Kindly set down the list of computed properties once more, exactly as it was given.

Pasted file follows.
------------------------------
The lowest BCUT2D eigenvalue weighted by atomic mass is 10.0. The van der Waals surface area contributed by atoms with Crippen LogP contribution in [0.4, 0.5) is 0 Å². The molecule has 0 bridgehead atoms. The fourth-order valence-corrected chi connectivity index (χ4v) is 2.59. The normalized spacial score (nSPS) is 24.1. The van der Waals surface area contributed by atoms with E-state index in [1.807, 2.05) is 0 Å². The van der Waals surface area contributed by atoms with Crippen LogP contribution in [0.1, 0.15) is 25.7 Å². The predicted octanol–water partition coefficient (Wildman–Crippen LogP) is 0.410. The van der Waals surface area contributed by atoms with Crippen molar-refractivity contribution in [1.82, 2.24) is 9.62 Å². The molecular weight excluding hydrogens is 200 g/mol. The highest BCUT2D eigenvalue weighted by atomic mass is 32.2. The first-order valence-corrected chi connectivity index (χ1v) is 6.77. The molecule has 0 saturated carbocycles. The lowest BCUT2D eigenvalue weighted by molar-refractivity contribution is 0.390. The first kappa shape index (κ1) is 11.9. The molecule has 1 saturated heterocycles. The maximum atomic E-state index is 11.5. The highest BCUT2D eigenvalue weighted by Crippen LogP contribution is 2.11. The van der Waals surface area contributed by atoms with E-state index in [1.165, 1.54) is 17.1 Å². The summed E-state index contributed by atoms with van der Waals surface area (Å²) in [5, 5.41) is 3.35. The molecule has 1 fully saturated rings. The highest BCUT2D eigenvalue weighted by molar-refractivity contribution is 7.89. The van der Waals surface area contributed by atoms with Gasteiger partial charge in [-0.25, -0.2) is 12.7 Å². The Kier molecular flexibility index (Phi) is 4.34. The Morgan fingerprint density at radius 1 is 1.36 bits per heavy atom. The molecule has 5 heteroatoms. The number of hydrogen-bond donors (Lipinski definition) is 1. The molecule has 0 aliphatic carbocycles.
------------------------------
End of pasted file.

The lowest BCUT2D eigenvalue weighted by atomic mass is 10.0. The van der Waals surface area contributed by atoms with Crippen LogP contribution in [0.4, 0.5) is 0 Å². The molecule has 0 bridgehead atoms. The fourth-order valence-corrected chi connectivity index (χ4v) is 2.59. The normalized spacial score (nSPS) is 24.1. The van der Waals surface area contributed by atoms with E-state index in [1.807, 2.05) is 0 Å². The van der Waals surface area contributed by atoms with Crippen LogP contribution in [0.1, 0.15) is 25.7 Å². The predicted octanol–water partition coefficient (Wildman–Crippen LogP) is 0.410. The van der Waals surface area contributed by atoms with Crippen molar-refractivity contribution in [1.82, 2.24) is 9.62 Å². The molecular weight excluding hydrogens is 200 g/mol. The highest BCUT2D eigenvalue weighted by atomic mass is 32.2. The first-order valence-corrected chi connectivity index (χ1v) is 6.77. The molecule has 0 saturated carbocycles. The lowest BCUT2D eigenvalue weighted by molar-refractivity contribution is 0.390. The first kappa shape index (κ1) is 11.9. The molecule has 1 saturated heterocycles. The maximum atomic E-state index is 11.5. The highest BCUT2D eigenvalue weighted by Crippen LogP contribution is 2.11. The van der Waals surface area contributed by atoms with E-state index in [1.165, 1.54) is 17.1 Å². The summed E-state index contributed by atoms with van der Waals surface area (Å²) in [5, 5.41) is 3.35. The molecule has 1 fully saturated rings. The highest BCUT2D eigenvalue weighted by molar-refractivity contribution is 7.89. The van der Waals surface area contributed by atoms with Gasteiger partial charge in [-0.25, -0.2) is 12.7 Å². The Kier molecular flexibility index (Phi) is 4.34. The Morgan fingerprint density at radius 1 is 1.36 bits per heavy atom. The molecule has 5 heteroatoms. The number of hydrogen-bond donors (Lipinski definition) is 1. The molecule has 0 aliphatic carbocycles.